Selma chronicles the campaign to secure equal voting rights led by Martin Luther King that culminated in a march from Selma to Montgomery, Alabama in 1965. The events that occurred may have been well documented and known by many but that does not stop Selma from being one of the most powerful films in recent years.
I saw the film a few weeks back and it really has had a lasting impression on me thanks to the wonderful job director Ava DuVernay did bringing this story to the big screen. Selma is a passionate and moving film that had me totally captivated from beginning to end.
I knew the basics of the story but didn’t know exactly how events unfolded and that is what made Selma, in particular for me, a real eye-opener. It is one of the most important movements in the history of mankind and the truth about how hard King and his followers had to fight for equality is one that is revealed quite passionately throughout.
DuVernay is quite an inexperienced director yet she handles the important moments of the film brilliantly. In particular, the march scenes that depict both the brutality suffered at the hands of the police and the defiance that inspired members of the human race to stand up and walk with King will be sure to raise the hairs on the back of your neck.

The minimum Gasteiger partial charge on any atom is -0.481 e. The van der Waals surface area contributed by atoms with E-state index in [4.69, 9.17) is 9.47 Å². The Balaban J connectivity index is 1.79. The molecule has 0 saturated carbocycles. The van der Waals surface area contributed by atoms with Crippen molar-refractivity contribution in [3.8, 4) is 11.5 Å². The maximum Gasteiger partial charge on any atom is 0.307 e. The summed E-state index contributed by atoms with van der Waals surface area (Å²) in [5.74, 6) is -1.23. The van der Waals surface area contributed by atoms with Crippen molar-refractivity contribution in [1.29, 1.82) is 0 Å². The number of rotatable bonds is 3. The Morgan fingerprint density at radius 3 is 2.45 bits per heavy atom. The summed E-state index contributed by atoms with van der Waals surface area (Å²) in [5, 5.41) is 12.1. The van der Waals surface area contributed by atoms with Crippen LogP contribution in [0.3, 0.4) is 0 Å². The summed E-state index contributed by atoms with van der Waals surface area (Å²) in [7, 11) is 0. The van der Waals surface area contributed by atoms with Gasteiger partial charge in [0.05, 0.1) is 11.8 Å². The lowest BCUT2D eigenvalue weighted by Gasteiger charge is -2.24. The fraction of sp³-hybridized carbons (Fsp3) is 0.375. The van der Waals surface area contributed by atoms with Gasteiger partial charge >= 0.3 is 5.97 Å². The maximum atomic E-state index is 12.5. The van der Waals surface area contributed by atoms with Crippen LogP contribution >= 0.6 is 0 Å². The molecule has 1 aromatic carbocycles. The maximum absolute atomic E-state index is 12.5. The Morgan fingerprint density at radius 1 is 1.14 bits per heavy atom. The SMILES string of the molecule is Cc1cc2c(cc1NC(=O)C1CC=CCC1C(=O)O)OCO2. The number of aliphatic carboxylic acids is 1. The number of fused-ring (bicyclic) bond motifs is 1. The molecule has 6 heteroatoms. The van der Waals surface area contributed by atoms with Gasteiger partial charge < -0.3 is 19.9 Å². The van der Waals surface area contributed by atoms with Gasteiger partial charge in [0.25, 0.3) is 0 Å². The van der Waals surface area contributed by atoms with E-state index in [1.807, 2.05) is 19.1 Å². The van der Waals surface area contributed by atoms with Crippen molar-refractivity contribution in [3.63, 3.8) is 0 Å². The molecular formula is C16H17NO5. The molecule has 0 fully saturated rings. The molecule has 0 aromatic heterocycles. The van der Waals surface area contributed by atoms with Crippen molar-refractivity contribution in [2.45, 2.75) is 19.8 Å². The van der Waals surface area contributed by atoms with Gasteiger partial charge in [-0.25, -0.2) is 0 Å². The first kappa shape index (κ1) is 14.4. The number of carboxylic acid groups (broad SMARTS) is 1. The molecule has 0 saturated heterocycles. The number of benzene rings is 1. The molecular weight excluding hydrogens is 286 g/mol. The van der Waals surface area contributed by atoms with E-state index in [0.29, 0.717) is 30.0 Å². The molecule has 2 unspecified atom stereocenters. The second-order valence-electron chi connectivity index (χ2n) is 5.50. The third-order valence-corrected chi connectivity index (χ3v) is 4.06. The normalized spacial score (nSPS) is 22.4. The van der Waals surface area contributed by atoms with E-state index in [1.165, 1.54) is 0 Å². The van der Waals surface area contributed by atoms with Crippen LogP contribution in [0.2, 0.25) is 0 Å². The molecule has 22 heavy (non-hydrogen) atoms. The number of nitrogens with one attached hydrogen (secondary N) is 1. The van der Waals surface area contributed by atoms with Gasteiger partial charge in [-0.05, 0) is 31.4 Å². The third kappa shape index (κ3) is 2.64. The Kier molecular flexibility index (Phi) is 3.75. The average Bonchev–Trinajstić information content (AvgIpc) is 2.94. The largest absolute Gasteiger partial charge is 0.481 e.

It is impossible to watch Selma and not be moved in any way. The film’s subject matter is moving enough but when you pair it with the faultless cast, Selma becomes something else entirely.
As King, David Oyelowo delivers a powerhouse of a performance that will leave you well and truly baffled by his snub at the Academy Awards. Oyelowo becomes King and he is magnificent. Try watching Selma and giving me a reason why he shouldn’t be ahead of Bradley Cooper, Benedict Cumberbatch, Michael Keaton, Eddie Redmayne and Steve Carell for the Best Actor prize. I guarantee you won’t be able to.
The impressive supporting cast all play their part in making Selma the film it is with Tom Wilkinson as President Johnson and Tim Roth as George Wallace the particular stand-outs for me.
Selma is simply a must-see film.
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